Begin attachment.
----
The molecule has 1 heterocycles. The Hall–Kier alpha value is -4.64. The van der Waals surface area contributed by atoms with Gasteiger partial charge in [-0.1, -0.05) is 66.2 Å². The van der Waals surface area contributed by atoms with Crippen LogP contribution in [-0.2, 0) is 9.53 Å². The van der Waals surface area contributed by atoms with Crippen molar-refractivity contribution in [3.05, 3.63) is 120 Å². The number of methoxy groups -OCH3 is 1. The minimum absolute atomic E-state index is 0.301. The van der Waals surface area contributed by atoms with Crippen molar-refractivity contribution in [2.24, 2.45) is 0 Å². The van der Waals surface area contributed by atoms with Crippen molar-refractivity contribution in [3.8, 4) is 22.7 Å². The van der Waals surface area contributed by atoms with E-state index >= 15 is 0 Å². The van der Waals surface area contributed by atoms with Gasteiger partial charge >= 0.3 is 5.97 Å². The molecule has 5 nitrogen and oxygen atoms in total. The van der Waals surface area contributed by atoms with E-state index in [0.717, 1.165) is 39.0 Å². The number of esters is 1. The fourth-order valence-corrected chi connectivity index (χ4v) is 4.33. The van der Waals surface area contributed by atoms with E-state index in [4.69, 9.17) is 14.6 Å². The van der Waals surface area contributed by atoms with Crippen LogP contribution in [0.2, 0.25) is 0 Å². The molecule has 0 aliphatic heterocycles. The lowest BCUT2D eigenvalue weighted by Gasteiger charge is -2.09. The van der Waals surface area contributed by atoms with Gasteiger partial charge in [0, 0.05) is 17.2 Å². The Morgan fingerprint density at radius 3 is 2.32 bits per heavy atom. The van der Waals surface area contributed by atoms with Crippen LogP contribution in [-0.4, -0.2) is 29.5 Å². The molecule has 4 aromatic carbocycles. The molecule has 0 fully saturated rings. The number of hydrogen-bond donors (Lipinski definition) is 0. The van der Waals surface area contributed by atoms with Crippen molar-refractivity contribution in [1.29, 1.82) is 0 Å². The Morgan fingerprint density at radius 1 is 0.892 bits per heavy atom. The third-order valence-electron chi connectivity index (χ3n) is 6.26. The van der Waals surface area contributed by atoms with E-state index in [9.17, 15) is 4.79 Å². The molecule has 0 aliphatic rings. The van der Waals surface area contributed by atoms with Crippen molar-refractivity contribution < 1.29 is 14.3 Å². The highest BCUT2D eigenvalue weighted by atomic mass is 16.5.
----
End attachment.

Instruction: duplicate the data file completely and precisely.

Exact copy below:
The molecule has 1 heterocycles. The Hall–Kier alpha value is -4.64. The van der Waals surface area contributed by atoms with Gasteiger partial charge in [-0.1, -0.05) is 66.2 Å². The van der Waals surface area contributed by atoms with Crippen LogP contribution in [-0.2, 0) is 9.53 Å². The van der Waals surface area contributed by atoms with Crippen molar-refractivity contribution in [3.05, 3.63) is 120 Å². The number of methoxy groups -OCH3 is 1. The minimum absolute atomic E-state index is 0.301. The van der Waals surface area contributed by atoms with Crippen molar-refractivity contribution in [2.24, 2.45) is 0 Å². The van der Waals surface area contributed by atoms with Crippen molar-refractivity contribution in [3.8, 4) is 22.7 Å². The van der Waals surface area contributed by atoms with E-state index >= 15 is 0 Å². The van der Waals surface area contributed by atoms with Gasteiger partial charge >= 0.3 is 5.97 Å². The molecule has 5 nitrogen and oxygen atoms in total. The van der Waals surface area contributed by atoms with E-state index in [0.717, 1.165) is 39.0 Å². The number of esters is 1. The fourth-order valence-corrected chi connectivity index (χ4v) is 4.33. The van der Waals surface area contributed by atoms with E-state index in [4.69, 9.17) is 14.6 Å². The van der Waals surface area contributed by atoms with Crippen LogP contribution in [0.2, 0.25) is 0 Å². The molecule has 0 aliphatic heterocycles. The lowest BCUT2D eigenvalue weighted by Gasteiger charge is -2.09. The van der Waals surface area contributed by atoms with Gasteiger partial charge in [0, 0.05) is 17.2 Å². The Morgan fingerprint density at radius 3 is 2.32 bits per heavy atom. The van der Waals surface area contributed by atoms with Crippen LogP contribution in [-0.4, -0.2) is 29.5 Å². The molecule has 4 aromatic carbocycles. The molecule has 0 fully saturated rings. The number of hydrogen-bond donors (Lipinski definition) is 0. The van der Waals surface area contributed by atoms with Crippen molar-refractivity contribution in [1.29, 1.82) is 0 Å². The Morgan fingerprint density at radius 1 is 0.892 bits per heavy atom. The third-order valence-electron chi connectivity index (χ3n) is 6.26. The van der Waals surface area contributed by atoms with E-state index in [9.17, 15) is 4.79 Å². The molecule has 0 aliphatic rings. The van der Waals surface area contributed by atoms with Crippen molar-refractivity contribution < 1.29 is 14.3 Å². The highest BCUT2D eigenvalue weighted by atomic mass is 16.5.